Come Tokyo, he may not equal record of eight gold medals at an Olympic Games, but he could accomplish a number of feats that have not been seen in ages in the sport of swimming. If you don’t know about him, now you know.
Ledecky: Dominance, But One Slip Up
Katie Ledecky entered the week in Budapest hoping to equal compatriot’s Missy Franklin’s record of six golds at the World Championship. After the amazing summer she had last year at Rio, no one doubted that she would do so. She kicked off her competition swimming the third leg of a gold medal USA women’s 4 x 100 performance. As she always does, she smashed the competition in the 400 free by three seconds. She started off her third day by winning the 1500 free by an astonishing 19 seconds. Later, she had her one disappointment, finshing tied for silver in the 200 free with Australia’s Emma McKeon behind Italy’s Frederica Pellegrini. Ledecky won gold and was the defending world champion in the event. She straightened up by swimming anchor on the U.S. women’s gold medal 4 x 200 free relay. Then she closed out her week in signature fashion in her signature event, blasting the field away in the 800 free and winning by three seconds. Her five golds are still a magnificent accomplishment, but the silver sticks in her craw a huge letdown. In her post race interviews, you could tell how disappointed she was that she didn’t win and said that it would motivate her to do better.
All in all, not bad for Katie. But you can bet your paycheck that as soon as she rests from this week, she will be back training in that 200 free to avoid disappointment again.
Simone Manuel: Picking Up Where She Left Off
When the pressure is on, the odds are stacked and the lights are the brightest, Simone Manuel comes up big. No, not big-MASSIVE.
We all watched when Simone Manuel stood mouth agape as she found out she won the gold in the women’s 100 free in Rio last summer, becoming the first African-American woman to accomplish such.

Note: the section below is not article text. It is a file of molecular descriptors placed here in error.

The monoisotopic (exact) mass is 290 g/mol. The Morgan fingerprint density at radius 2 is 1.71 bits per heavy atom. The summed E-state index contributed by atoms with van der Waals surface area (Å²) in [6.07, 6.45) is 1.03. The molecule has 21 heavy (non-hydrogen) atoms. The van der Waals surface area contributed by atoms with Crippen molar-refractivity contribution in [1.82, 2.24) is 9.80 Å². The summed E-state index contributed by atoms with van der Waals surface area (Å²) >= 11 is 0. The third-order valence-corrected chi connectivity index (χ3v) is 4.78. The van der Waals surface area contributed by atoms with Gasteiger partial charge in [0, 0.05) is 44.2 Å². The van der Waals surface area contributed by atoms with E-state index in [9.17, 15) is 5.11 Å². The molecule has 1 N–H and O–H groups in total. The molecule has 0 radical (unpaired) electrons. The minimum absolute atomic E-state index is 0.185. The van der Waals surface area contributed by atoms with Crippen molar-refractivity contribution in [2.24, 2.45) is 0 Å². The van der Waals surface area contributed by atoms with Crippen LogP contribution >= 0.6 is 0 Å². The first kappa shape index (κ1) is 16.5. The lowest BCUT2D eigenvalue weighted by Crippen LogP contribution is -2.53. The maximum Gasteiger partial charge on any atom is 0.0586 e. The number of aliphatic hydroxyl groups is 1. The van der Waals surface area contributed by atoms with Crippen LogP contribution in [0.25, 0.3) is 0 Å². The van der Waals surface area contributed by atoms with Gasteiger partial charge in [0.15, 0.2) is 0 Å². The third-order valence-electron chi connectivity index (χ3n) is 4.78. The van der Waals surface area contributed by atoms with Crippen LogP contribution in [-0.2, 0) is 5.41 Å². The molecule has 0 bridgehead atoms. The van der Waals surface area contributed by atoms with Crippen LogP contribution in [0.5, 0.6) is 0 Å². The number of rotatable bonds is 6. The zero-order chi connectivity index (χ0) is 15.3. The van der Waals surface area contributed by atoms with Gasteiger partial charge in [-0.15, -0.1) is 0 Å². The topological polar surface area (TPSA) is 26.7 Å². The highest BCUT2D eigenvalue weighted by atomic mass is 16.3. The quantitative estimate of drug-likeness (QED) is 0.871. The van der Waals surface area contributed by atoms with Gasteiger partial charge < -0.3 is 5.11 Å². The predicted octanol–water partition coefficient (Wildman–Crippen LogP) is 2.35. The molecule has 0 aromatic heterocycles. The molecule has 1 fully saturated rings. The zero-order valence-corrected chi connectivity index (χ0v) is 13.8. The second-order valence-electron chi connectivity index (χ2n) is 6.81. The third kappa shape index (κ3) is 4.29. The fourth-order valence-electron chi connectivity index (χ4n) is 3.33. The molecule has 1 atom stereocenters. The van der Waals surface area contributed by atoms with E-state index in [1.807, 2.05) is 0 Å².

She was supposed to figure in the medal conversation, but supposedly had no chance off beating the Campbell sisters (Cate and Bronte) of Australia or world record holder Sarah Sjöstrom of Sweden.
But she did.
This time around, she was fully expected to be on the podium, but was expected to finish second to Sjöstrom once again in the 100 free.
She didn’t. She won again
Three times this week, she was asked to anchor three relays and bring home a gold medal for Team USA.
She delivered each time, helping to break two world records in the process.
Coupled with a bronze in the women’s 50 free, Manuel has continued her streak of excellence and momentum brought forward from last summer. She’s become one of the sport’s clutch performers on the biggest stages.
And she’s only 20. And she has now 7 major championship gold medals to her resume.
The world needs to do itself a favor and never count her out when she in a race. Tokyo in 2020 could be massive for her.
Chase Kalisz: Carry On Tradition
After finishing with a silver in the 400 IM in Rio to Japan’s Kosuke Hagino, Chase Kalisz felt like he let so many people down. The Bel Air, MD native, who trained with Michael Phelps and coach Bob Bowman at the famed North Baltimore Aquatic Club, felt that he personally let down not only Phelps (who won gold in 2004 and 2008 in the event), but the long list of American swimmers who have dominated the event over the last 30 years. There would be no disappointment this time, as Kalisz handled his business; first in the 200 IM and then in the 400 IM on the last day of the meet. He registered personal best times in both events and admitted that he took the loss in Rio personally and wanted to redeem himself. Just 23, he figures to reassert the U.S.’s dominance in the event it once had.